IL-17 can be protective or deleterious in murine pneumococcal pneumonia

Ritchie, N. D., Ritchie, R., Bayes, H. K., Mitchell, T. J. and Evans, T. J. (2018) IL-17 can be protective or deleterious in murine pneumococcal pneumonia. PLoS Pathogens, 14(5), e1007099. (doi: 10.1371/journal.ppat.1007099) (PMID:29813133) (PMCID:PMC5993294)

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Abstract

Streptococcus pneumoniae is the major bacterial cause of community-acquired pneumonia, and the leading agent of childhood pneumonia deaths worldwide. Nasal colonization is an essential step prior to infection. The cytokine IL-17 protects against such colonization and vaccines that enhance IL-17 responses to pneumococcal colonization are being developed. The role of IL-17 in host defence against pneumonia is not known. To address this issue, we have utilized a murine model of pneumococcal pneumonia in which the gene for the IL-17 cytokine family receptor, Il17ra, has been inactivated. Using this model, we show that IL-17 produced predominantly from γδ T cells protects mice against death from the invasive TIGR4 strain (serotype 4) which expresses a relatively thin capsule. However, in pneumonia produced by two heavily encapsulated strains with low invasive potential (serotypes 3 and 6B), IL-17 significantly enhanced mortality. Neutrophil uptake and killing of the serotype 3 strain was significantly impaired compared to the serotype 4 strain and depletion of neutrophils with antibody enhanced survival of mice infected with the highly encapsulated SRL1 strain. These data strongly suggest that IL-17 mediated neutrophil recruitment to the lungs clears infection from the invasive TIGR4 strain but that lung neutrophils exacerbate disease caused by the highly encapsulated pneumococcal strains. Thus, whilst augmenting IL-17 immune responses against pneumococci may decrease nasal colonization, this may worsen outcome during pneumonia caused by some strains.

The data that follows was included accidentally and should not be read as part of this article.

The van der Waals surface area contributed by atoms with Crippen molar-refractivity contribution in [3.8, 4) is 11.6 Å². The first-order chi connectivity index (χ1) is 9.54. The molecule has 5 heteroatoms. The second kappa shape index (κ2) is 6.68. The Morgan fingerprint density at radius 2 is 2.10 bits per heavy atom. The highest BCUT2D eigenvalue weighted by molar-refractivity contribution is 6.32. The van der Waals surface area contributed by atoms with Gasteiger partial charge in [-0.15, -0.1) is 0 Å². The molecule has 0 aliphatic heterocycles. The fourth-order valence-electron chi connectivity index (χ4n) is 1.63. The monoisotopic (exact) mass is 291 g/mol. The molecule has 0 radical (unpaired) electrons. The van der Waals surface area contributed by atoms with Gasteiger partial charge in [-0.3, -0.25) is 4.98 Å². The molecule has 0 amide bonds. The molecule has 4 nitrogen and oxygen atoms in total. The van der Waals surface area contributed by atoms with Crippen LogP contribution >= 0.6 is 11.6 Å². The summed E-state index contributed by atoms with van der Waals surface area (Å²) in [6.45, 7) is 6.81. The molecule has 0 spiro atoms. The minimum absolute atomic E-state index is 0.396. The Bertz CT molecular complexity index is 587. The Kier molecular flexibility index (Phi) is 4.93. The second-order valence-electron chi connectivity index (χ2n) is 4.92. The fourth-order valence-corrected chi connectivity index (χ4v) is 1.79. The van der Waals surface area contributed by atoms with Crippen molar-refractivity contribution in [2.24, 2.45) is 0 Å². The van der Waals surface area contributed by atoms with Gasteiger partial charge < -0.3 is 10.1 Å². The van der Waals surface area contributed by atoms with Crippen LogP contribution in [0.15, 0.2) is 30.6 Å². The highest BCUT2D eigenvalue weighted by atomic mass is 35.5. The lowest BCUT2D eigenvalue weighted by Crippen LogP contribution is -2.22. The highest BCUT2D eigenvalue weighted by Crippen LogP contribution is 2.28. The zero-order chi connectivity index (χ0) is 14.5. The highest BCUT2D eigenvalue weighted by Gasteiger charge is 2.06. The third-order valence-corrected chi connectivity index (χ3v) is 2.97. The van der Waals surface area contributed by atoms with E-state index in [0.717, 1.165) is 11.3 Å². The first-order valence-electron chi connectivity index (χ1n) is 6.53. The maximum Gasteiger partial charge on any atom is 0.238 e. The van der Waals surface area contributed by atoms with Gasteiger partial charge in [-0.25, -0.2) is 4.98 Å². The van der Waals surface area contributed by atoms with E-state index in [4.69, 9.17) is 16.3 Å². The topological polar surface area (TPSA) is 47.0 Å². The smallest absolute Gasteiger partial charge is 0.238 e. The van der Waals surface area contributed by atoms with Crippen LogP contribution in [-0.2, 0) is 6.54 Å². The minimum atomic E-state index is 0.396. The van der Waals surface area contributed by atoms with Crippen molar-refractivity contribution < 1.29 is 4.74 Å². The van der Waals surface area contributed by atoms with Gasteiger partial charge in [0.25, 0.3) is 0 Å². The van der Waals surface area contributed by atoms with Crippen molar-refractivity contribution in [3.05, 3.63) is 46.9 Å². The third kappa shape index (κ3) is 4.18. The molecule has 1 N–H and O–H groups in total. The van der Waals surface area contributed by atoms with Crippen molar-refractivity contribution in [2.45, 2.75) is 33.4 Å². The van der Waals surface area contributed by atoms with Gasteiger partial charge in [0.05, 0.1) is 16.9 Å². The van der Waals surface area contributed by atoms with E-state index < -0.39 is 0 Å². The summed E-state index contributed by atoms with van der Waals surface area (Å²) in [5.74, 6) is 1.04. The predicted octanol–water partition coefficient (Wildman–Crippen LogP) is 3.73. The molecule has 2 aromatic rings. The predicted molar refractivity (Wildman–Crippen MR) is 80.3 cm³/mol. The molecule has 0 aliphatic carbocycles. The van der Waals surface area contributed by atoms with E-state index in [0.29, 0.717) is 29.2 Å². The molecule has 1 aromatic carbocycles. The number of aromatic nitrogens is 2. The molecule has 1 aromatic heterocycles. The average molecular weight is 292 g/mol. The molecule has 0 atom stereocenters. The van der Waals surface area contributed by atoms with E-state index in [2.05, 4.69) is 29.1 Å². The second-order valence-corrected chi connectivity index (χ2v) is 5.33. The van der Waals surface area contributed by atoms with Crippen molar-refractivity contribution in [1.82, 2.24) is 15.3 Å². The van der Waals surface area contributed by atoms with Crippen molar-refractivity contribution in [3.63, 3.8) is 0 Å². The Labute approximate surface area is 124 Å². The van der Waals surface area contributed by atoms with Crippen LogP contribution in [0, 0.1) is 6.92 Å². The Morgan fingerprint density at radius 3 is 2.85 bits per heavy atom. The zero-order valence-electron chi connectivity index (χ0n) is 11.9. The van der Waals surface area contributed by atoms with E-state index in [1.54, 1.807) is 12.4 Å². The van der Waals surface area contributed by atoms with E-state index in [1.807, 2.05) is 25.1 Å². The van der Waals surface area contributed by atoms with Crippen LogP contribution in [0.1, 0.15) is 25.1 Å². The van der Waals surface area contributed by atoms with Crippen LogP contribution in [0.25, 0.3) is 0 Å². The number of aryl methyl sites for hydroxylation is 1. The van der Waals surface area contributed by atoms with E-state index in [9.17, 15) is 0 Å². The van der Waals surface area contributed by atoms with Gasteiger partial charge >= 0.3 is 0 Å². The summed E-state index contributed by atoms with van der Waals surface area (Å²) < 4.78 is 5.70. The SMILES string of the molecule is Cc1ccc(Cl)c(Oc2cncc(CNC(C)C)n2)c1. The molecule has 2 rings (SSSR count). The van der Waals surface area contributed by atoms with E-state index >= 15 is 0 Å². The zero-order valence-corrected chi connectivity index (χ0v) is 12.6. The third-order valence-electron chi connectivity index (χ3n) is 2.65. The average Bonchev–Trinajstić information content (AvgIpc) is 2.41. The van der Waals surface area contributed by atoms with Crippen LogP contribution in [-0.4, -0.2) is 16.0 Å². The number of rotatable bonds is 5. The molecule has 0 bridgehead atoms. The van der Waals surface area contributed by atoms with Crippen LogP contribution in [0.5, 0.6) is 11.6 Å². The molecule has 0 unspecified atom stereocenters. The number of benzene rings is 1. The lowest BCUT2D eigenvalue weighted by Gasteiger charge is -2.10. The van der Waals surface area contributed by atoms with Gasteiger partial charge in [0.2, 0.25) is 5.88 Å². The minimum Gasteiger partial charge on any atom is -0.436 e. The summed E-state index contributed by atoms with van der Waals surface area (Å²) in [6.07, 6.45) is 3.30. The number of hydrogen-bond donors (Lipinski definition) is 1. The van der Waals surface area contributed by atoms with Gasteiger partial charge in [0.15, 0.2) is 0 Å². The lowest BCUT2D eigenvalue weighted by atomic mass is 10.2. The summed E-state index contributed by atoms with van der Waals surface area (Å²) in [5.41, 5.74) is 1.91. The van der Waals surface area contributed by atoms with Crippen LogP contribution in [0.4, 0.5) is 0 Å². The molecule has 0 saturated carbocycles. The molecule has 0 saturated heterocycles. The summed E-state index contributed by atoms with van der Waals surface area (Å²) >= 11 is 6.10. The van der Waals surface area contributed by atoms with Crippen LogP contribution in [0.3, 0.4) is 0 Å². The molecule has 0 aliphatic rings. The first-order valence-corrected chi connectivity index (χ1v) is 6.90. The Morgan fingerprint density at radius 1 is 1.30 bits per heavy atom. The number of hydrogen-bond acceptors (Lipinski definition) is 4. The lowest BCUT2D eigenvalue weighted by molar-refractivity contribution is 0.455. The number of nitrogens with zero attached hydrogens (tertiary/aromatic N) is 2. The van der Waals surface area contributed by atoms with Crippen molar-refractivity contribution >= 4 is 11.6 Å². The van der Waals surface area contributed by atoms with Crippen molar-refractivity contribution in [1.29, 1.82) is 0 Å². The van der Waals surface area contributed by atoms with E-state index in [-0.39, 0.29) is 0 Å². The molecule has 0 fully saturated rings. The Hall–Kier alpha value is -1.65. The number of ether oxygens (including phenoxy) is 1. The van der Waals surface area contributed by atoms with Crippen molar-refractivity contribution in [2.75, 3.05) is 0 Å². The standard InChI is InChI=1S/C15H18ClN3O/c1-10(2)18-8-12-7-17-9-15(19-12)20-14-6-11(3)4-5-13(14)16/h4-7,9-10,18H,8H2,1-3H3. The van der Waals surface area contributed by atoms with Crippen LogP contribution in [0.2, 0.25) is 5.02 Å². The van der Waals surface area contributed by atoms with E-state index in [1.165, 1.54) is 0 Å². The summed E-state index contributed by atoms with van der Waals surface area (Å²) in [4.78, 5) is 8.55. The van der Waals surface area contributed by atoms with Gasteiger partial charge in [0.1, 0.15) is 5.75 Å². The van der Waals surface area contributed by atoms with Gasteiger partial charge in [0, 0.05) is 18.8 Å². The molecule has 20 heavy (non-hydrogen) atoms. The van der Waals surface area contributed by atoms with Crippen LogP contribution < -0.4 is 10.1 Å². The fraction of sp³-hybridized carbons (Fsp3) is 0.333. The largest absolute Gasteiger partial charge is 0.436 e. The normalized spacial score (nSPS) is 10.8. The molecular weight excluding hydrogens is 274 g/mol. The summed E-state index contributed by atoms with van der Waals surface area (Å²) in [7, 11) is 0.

Item Type:Articles
Status:Published
Refereed:Yes
Glasgow Author(s) Enlighten ID:Ritchie, Dr Neil and Bayes, Dr Hannah and Evans, Professor Tom and Ritchie, Mr Ryan and Mitchell, Professor Tim
Creator Roles:
Ritchie, N. D.Conceptualization, Formal analysis, Investigation, Methodology, Writing – original draft, Writing – review and editing
Ritchie, R.Conceptualization, Investigation, Methodology, Writing – review and editing
Bayes, H. K.Formal analysis, Writing – review and editing
Mitchell, T. J.Conceptualization, Methodology, Resources, Writing – original draft, Writing – review and editing
Evans, T. J.Conceptualization, Formal analysis, Funding acquisition, Investigation, Methodology, Project administration, Resources, Supervision, Writing – original draft, Writing – review and editing
Authors: Ritchie, N. D., Ritchie, R., Bayes, H. K., Mitchell, T. J., and Evans, T. J.
College/School:College of Medical Veterinary and Life Sciences > Institute of Infection Immunity and Inflammation
College of Medical Veterinary and Life Sciences > School of Medicine, Dentistry & Nursing > Dental School
Journal Name:PLoS Pathogens
Publisher:Public Library of Science
ISSN:1553-7366
ISSN (Online):1553-7374
Copyright Holders:Copyright © 2018 Ritchie et al.
First Published:First published in PLoS Pathogens 14(5): e1007099
Publisher Policy:Reproduced under a Creative Commons License

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Project CodeAward NoProject NamePrincipal InvestigatorFunder's NameFunder RefLead Dept
559131The role of Th17 immunity in pneumococcal diseaseTom EvansMedical Research Council (MRC)G1001998III - BACTERIOLOGY
558681The Proinflammatory Th17 Response as a Therapeutic Target in Cystic Fibrosis Lung DiseaseTom EvansWellcome Trust (WELLCOTR)094779/Z/10/ZIII - BACTERIOLOGY